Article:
Skip to Main Content
Header image

Must-read books on #MeToo

By Kobo • November 18, 2022Big Ideas in Books

In the early autumn of 2019, a trio of books arrived all addressing the topic of sexual harassment, the criminal justice system's handling of sexual assault, and nefarious agents working to cover up sex crimes. It was a lot for readers to take at once but with the benefit of hindsight and after several screen adaptations, we can make some recommendations and guide readers through the issues.

What exactly is meant by #MeToo?

In 2006 civil rights activist Tarana Burke coined the phrase "Me Too" to express sympathy and common purpose with survivors of sexual assault.

"On one side, it's a bold declarative statement that 'I'm not ashamed' and 'I'm not alone.' On the other side, it's a statement from survivor to survivor that says 'I see you, I hear you, I understand you and I'm here for you or I get it.'"

In 2017, actress Alyssa Milano used the phrase as a hashtag, #MeToo (without attribution to Burke) to start a discussion on social media in response to a New York Times report covering accusations of sexual assault against Harvey Weinstein and his efforts to silence his accusers. So “Me Too” isn’t specifically about Harvey Weinstein, but its current cultural prominence has a lot to do with the accusations that came to light against him.

What are the books published about it?

She Said: Breaking the Sexual Harassment Story That Helped Ignite a Movement by Jodi Kantor & Megan Twohey

She Said is written by the New York Times reporters who wrote the 2017 report after researching and interviewing subjects for months. They learned about a mountain of settlements and non-disclosure agreements piled atop a shocking pattern of behaviour. This book is the story of the investigative journalism that drove their work at the Times and includes the authors’ impressions of how their reporting altered how society at large thinks about sexual assault.

View eBook    View Audiobook

Catch and Kill: Lies, Spies, and a Conspiracy to Protect Predators by Ronan Farrow

Catch and Kill is written by Ronan Farrow, a writer for the New Yorker. He stumbled across rumours of a powerful sexual predator operating in the movie business, and like Kantor and Twohey, he investigated and spoke to accusers. But Catch & Kill focuses on what happened to Farrow when his pursuit of the facts unleashed a series of threats to his personal and professional safety.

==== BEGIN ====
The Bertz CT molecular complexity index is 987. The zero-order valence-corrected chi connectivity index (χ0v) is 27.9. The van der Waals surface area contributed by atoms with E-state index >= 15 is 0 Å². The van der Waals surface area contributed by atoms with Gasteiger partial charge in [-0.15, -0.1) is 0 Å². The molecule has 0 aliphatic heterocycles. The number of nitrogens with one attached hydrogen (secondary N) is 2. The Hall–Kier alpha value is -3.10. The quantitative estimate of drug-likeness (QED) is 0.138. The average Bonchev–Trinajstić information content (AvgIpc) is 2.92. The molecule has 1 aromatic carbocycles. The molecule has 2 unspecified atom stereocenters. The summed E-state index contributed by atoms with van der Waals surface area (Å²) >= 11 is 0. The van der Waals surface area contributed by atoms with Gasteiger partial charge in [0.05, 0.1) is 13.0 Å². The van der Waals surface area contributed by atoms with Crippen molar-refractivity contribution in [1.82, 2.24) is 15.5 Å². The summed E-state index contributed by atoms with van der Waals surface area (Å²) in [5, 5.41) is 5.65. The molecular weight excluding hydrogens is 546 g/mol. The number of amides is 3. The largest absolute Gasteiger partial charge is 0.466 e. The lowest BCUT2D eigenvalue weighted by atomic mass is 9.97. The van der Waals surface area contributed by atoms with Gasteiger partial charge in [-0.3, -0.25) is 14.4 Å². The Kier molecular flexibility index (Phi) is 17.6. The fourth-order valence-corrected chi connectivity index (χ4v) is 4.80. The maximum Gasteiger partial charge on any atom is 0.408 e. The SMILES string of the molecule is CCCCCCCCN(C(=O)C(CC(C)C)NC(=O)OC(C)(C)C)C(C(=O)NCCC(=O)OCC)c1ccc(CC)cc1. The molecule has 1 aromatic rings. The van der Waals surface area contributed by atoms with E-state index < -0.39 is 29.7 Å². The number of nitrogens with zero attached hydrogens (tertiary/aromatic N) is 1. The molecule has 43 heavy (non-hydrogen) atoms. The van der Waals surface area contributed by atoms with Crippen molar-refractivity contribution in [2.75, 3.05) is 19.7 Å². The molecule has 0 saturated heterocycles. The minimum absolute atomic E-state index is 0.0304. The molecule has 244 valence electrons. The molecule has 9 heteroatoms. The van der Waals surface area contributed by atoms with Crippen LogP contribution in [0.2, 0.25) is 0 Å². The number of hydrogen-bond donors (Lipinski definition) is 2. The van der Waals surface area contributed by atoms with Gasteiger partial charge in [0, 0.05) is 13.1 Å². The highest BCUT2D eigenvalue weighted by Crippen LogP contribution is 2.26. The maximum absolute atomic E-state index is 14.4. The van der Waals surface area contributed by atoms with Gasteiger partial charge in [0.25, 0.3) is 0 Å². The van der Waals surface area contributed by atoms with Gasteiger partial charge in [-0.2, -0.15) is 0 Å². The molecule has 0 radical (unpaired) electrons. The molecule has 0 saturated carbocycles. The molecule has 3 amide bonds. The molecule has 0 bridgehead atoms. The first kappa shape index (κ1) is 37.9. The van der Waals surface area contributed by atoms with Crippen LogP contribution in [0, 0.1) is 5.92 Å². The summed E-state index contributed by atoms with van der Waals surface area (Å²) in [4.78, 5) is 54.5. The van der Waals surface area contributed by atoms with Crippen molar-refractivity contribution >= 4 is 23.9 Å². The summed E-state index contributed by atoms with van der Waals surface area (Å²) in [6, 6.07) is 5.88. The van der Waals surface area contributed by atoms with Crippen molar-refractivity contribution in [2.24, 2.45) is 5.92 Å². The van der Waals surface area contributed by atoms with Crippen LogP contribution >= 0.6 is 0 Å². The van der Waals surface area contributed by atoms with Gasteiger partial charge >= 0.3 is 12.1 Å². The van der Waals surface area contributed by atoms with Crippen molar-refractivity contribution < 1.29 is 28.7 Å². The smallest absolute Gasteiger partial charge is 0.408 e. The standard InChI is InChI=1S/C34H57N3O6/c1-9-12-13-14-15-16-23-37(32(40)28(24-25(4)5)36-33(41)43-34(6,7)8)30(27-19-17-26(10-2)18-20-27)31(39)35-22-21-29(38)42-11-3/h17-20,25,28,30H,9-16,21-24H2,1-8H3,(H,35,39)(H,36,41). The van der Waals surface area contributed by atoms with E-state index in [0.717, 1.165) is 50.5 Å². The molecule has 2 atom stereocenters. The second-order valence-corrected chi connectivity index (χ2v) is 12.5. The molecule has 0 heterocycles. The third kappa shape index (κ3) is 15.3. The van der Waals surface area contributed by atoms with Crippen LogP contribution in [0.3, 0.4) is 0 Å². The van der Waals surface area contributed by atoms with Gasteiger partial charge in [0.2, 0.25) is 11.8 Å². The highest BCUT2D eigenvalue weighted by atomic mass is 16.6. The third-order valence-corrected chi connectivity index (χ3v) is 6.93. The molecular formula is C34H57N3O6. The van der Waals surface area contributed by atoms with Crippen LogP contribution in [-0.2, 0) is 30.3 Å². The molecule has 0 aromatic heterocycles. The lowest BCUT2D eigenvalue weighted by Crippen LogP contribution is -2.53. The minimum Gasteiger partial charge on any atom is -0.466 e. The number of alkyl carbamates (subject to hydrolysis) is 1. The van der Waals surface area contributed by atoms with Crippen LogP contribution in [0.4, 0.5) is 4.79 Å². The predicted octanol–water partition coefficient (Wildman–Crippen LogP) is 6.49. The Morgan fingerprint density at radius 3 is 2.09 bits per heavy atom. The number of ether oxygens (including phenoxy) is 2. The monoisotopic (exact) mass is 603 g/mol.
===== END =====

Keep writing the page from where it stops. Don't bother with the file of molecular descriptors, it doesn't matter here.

View eBook    View Audiobook

Had it Coming: What’s Fair in the Age of #MeToo? by Robyn Doolittle

Had it Coming by Robyn Doolittle looks at what happens to sexual assault cases when they’re reported to the police (specifically in the Canadian criminal justice system). It’s based on reporting she did for The Globe & Mail where she learned that a very high percentage of reports get labelled “unfounded” and are dismissed outright, usually on the basis of a single police officer’s opinion formed without training in the psychology of trauma, and under a mistaken understanding of consent as a legal concept.

View eBook    View Audiobook

Why are these names familiar?

Ronan Farrow is the son of actress Mia Farrow (and he is estranged from his father, Woody Allen). Robyn Doolittle was the Toronto Star’s City Hall reporter during the troubled administration of the late Rob Ford (which she wrote a book about). As for Kantor & Twohey… if you recognize their names now, it’s likely a product of effective publicity about the book and the movie based on it.

Which of these books should I read?

If you really want to read about the crimes of Harvey Weinstein, then it’s between She Said and Catch and Kill.

Between those two books, it’s a question of what you want to find out most. She Said is a tale of classic journalism akin to All the President's Men; our heroes are the reporters whose wits lead them around every obstacle thrown in their path to ultimately arrive at the facts. If you want a story that celebrates journalism as the dogged, rigorous pursuit of truth, Kantor & Twohey’s She Said is the one to read.

Catch and Kill is more of a page-turner, though no less serious a work of reportage than She Said (the work it’s based on won Farrow a Pulitzer Prize for journalism). Where Kantor & Twohey report on the crimes and victims, Farrow covers the cover-up. If you’re intrigued by how such violent and abusive behaviour was kept from the public’s knowledge for decades, and you’re up for a thrill ride where a journalist is pulled into their own story and forced to take extraordinary measures to bring truth to light even if it costs him his life, then Catch and Kill is your book.

Robyn Doolittle’s Had it Coming does a great job laying out the social and legal forces at play that have led to a system where reported sexual assaults yield a 5% conviction rate—and why we tolerate it. She presents some challenging ideas about what justice might need to look like to avoid a backlash against #MeToo, and where she sees gaps between what the legal system is for and what society seems to be demanding of it. She writes clearly and can keep a reader engaged through some tricky explanations, which is the kind of steady-handed writing this topic needs right now. ◼

Ronan Farrow, Robyn Doolittle, and Jodi Kantor & Megan Twohey each published books about #MeToo in the fall of 2019

Follow us at @kobobooks on Instagram

If you would like to be the first to know about bookish blogs, please subscribe. We promise to provided only relevant articles.